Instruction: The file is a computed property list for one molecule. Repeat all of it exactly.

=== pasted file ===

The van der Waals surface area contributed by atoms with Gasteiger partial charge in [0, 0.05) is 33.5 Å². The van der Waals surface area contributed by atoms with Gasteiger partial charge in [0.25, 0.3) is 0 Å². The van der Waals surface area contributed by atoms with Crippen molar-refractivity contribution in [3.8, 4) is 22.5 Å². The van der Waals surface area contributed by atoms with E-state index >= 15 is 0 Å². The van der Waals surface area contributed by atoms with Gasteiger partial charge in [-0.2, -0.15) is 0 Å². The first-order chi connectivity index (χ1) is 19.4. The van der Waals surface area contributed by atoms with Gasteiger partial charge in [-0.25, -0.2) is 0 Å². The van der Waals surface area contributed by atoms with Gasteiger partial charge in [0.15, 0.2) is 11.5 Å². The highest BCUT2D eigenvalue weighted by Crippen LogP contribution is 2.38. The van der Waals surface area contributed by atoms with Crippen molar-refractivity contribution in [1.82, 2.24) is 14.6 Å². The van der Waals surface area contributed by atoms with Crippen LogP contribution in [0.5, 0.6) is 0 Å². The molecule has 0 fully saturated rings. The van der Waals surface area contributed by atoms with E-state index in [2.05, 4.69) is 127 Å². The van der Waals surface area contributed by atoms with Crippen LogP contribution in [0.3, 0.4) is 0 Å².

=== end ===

The van der Waals surface area contributed by atoms with Gasteiger partial charge in [0, 0.05) is 33.5 Å². The van der Waals surface area contributed by atoms with Gasteiger partial charge in [0.25, 0.3) is 0 Å². The van der Waals surface area contributed by atoms with Crippen molar-refractivity contribution in [3.8, 4) is 22.5 Å². The van der Waals surface area contributed by atoms with E-state index >= 15 is 0 Å². The van der Waals surface area contributed by atoms with Gasteiger partial charge in [-0.2, -0.15) is 0 Å². The first-order chi connectivity index (χ1) is 19.4. The van der Waals surface area contributed by atoms with Gasteiger partial charge in [-0.25, -0.2) is 0 Å². The van der Waals surface area contributed by atoms with Gasteiger partial charge in [0.15, 0.2) is 11.5 Å². The highest BCUT2D eigenvalue weighted by Crippen LogP contribution is 2.38. The van der Waals surface area contributed by atoms with Crippen molar-refractivity contribution in [1.82, 2.24) is 14.6 Å². The van der Waals surface area contributed by atoms with Crippen LogP contribution in [0.5, 0.6) is 0 Å². The molecule has 0 fully saturated rings. The van der Waals surface area contributed by atoms with E-state index in [2.05, 4.69) is 127 Å². The van der Waals surface area contributed by atoms with Crippen LogP contribution in [0.3, 0.4) is 0 Å².